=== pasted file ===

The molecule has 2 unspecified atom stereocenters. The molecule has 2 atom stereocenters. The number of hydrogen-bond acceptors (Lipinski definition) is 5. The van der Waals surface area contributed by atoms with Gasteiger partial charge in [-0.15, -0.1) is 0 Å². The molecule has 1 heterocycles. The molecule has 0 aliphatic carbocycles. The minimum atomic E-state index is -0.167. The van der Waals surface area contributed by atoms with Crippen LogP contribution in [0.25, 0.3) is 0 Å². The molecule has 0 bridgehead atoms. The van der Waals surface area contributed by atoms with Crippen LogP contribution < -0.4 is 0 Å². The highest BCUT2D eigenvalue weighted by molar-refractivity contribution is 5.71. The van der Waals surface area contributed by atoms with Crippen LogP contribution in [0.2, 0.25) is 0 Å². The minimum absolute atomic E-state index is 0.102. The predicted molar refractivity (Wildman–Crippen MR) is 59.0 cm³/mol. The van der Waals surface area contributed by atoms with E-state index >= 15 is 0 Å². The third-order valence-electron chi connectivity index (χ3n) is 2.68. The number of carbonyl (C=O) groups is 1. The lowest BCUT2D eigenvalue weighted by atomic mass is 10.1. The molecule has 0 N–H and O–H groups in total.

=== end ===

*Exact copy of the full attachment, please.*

The molecule has 2 unspecified atom stereocenters. The molecule has 2 atom stereocenters. The number of hydrogen-bond acceptors (Lipinski definition) is 5. The van der Waals surface area contributed by atoms with Gasteiger partial charge in [-0.15, -0.1) is 0 Å². The molecule has 1 heterocycles. The molecule has 0 aliphatic carbocycles. The minimum atomic E-state index is -0.167. The van der Waals surface area contributed by atoms with Crippen LogP contribution in [0.25, 0.3) is 0 Å². The molecule has 0 bridgehead atoms. The van der Waals surface area contributed by atoms with Crippen LogP contribution < -0.4 is 0 Å². The highest BCUT2D eigenvalue weighted by molar-refractivity contribution is 5.71. The van der Waals surface area contributed by atoms with Crippen LogP contribution in [0.2, 0.25) is 0 Å². The minimum absolute atomic E-state index is 0.102. The predicted molar refractivity (Wildman–Crippen MR) is 59.0 cm³/mol. The van der Waals surface area contributed by atoms with E-state index >= 15 is 0 Å². The third-order valence-electron chi connectivity index (χ3n) is 2.68. The number of carbonyl (C=O) groups is 1. The lowest BCUT2D eigenvalue weighted by atomic mass is 10.1. The molecule has 0 N–H and O–H groups in total.